, known as the “Andy Warhol of Marrakech,” recently spoke with Egypt Today about certain facets in his work as an artist.
Hailing from Morocco, Hajjaj has recently come under international attention for his unique photography. He began his artistic career later in life when he first started randomly talking photos for fun and snowballing into a full development of a unique and memorable style that is infused with elements of Arab culture and colorful everyday objects.
Hajjaj is currently showing his works in an exhibition titled “La Caravane” at London’s Somerset House, running from October 5 until January 7, 2018.
ET: Who do you consider to be your greatest artistic inspirations?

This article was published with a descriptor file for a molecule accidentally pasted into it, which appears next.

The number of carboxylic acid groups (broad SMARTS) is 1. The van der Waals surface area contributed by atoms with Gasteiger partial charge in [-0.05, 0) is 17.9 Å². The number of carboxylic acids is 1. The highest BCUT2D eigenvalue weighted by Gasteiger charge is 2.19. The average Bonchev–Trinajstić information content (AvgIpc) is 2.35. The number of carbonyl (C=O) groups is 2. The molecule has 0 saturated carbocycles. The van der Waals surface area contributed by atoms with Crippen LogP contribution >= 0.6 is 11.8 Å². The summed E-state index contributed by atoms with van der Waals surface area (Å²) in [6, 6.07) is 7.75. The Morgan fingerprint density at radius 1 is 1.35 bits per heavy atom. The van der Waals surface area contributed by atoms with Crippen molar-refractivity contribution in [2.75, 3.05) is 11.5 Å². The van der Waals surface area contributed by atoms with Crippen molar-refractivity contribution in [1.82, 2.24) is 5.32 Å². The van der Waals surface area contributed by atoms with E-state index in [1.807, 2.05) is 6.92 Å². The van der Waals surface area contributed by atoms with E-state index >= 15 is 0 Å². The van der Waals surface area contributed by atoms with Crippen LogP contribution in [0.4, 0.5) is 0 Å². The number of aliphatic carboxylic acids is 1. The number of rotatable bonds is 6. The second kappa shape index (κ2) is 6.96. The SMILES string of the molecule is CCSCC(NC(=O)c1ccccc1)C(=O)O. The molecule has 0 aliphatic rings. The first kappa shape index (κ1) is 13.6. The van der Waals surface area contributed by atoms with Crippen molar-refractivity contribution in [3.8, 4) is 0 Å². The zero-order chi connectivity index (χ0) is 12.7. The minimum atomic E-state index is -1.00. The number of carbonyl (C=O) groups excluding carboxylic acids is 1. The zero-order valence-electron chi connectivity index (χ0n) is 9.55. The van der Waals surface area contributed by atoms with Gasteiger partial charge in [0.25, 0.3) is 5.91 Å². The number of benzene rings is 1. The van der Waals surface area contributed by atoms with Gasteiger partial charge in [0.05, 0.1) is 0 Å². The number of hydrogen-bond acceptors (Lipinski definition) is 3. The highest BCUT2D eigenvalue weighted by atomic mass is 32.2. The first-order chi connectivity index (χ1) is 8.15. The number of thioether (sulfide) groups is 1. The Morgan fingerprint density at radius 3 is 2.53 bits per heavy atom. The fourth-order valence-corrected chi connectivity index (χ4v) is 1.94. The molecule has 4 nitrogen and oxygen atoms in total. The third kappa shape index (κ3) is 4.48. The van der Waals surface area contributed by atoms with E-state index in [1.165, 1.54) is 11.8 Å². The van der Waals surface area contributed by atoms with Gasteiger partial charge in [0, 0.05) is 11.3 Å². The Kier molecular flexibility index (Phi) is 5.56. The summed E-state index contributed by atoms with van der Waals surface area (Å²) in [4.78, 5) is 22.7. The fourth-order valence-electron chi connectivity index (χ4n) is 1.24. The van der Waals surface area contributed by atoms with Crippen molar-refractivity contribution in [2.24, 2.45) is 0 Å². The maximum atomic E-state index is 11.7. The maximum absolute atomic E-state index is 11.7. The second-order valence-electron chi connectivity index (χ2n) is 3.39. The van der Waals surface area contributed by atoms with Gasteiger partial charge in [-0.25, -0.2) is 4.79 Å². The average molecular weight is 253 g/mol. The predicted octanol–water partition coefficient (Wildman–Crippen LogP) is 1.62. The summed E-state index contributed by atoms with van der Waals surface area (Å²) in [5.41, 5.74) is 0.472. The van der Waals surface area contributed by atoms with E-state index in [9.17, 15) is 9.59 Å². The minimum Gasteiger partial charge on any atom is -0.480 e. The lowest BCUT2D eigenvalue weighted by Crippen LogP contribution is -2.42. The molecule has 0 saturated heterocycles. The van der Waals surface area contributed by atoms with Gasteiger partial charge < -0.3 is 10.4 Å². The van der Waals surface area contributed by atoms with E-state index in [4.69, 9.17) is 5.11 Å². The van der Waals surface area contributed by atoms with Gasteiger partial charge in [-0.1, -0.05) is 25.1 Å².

HH: There are several but the first that comes to mind would be Malick Sidibe (I feel lucky I was able to meet him when I was in Bamako a few years back) and Henri Cartier-Bresson.
ET: How do you think the “you” of 10 years ago would feel about where you're at now?
HH: He would feel lucky to have the freedom to be able to do what he does and meet the interesting people who crosses his path. To this day, it all feels pretty surprising.
ET: You've been called the “Andy Warhol of Marrakech.” What inspired this moniker?
HH: That is a short description that was created by the press and even though I can understand how it relates to my work, I don't feel it qualifies me as he was not my inspiration. I think it was easily labeled by my use of cans of products. I use those products as a fun option to recreate mosaics but also relate to the photo.
ET: What messages do you always seek to deliver through your art most of all?
HH: I hope my work shows a celebration of life, diversity of people, talent and cultures across borders that can mix peacefully, respectfully and positively.